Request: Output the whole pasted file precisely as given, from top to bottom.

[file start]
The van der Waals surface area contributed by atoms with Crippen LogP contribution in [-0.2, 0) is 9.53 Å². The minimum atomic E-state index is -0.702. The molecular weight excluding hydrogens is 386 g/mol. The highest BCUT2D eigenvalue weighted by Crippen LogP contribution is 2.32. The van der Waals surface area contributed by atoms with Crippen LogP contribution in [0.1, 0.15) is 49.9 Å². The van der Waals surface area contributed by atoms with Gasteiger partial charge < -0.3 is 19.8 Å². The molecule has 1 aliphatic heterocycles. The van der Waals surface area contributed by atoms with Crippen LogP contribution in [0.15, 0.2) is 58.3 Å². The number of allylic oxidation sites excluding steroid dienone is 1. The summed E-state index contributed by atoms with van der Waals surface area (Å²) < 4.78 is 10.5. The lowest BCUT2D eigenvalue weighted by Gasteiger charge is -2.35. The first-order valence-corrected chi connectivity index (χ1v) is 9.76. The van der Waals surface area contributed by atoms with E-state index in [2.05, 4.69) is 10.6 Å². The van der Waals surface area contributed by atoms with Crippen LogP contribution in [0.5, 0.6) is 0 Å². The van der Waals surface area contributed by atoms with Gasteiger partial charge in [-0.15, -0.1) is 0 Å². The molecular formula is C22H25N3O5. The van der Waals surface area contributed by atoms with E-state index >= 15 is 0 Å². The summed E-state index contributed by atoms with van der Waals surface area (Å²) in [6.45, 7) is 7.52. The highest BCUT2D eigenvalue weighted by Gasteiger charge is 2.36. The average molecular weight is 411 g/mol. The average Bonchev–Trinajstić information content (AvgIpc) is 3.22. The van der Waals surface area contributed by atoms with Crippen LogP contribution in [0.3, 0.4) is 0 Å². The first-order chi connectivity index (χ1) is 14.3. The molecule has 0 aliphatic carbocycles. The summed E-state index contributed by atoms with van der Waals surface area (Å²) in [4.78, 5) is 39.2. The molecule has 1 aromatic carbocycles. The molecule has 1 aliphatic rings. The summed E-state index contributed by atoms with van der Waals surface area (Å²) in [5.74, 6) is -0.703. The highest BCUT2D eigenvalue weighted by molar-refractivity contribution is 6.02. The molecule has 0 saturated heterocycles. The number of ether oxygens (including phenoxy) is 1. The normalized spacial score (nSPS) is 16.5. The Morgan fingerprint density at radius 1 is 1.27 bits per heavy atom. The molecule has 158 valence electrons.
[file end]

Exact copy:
The van der Waals surface area contributed by atoms with Crippen LogP contribution in [-0.2, 0) is 9.53 Å². The minimum atomic E-state index is -0.702. The molecular weight excluding hydrogens is 386 g/mol. The highest BCUT2D eigenvalue weighted by Crippen LogP contribution is 2.32. The van der Waals surface area contributed by atoms with Crippen LogP contribution in [0.1, 0.15) is 49.9 Å². The van der Waals surface area contributed by atoms with Gasteiger partial charge < -0.3 is 19.8 Å². The molecule has 1 aliphatic heterocycles. The van der Waals surface area contributed by atoms with Crippen LogP contribution in [0.15, 0.2) is 58.3 Å². The number of allylic oxidation sites excluding steroid dienone is 1. The summed E-state index contributed by atoms with van der Waals surface area (Å²) < 4.78 is 10.5. The lowest BCUT2D eigenvalue weighted by Gasteiger charge is -2.35. The first-order valence-corrected chi connectivity index (χ1v) is 9.76. The van der Waals surface area contributed by atoms with E-state index in [2.05, 4.69) is 10.6 Å². The van der Waals surface area contributed by atoms with Crippen LogP contribution in [0.5, 0.6) is 0 Å². The van der Waals surface area contributed by atoms with Gasteiger partial charge in [-0.15, -0.1) is 0 Å². The molecular formula is C22H25N3O5. The van der Waals surface area contributed by atoms with E-state index >= 15 is 0 Å². The summed E-state index contributed by atoms with van der Waals surface area (Å²) in [6.45, 7) is 7.52. The highest BCUT2D eigenvalue weighted by Gasteiger charge is 2.36. The average molecular weight is 411 g/mol. The average Bonchev–Trinajstić information content (AvgIpc) is 3.22. The van der Waals surface area contributed by atoms with Crippen LogP contribution in [0.3, 0.4) is 0 Å². The first-order chi connectivity index (χ1) is 14.3. The molecule has 0 aliphatic carbocycles. The summed E-state index contributed by atoms with van der Waals surface area (Å²) in [4.78, 5) is 39.2. The molecule has 1 aromatic carbocycles. The molecule has 1 aliphatic rings. The summed E-state index contributed by atoms with van der Waals surface area (Å²) in [5.74, 6) is -0.703. The highest BCUT2D eigenvalue weighted by molar-refractivity contribution is 6.02. The molecule has 0 saturated heterocycles. The number of ether oxygens (including phenoxy) is 1. The normalized spacial score (nSPS) is 16.5. The Morgan fingerprint density at radius 1 is 1.27 bits per heavy atom. The molecule has 158 valence electrons.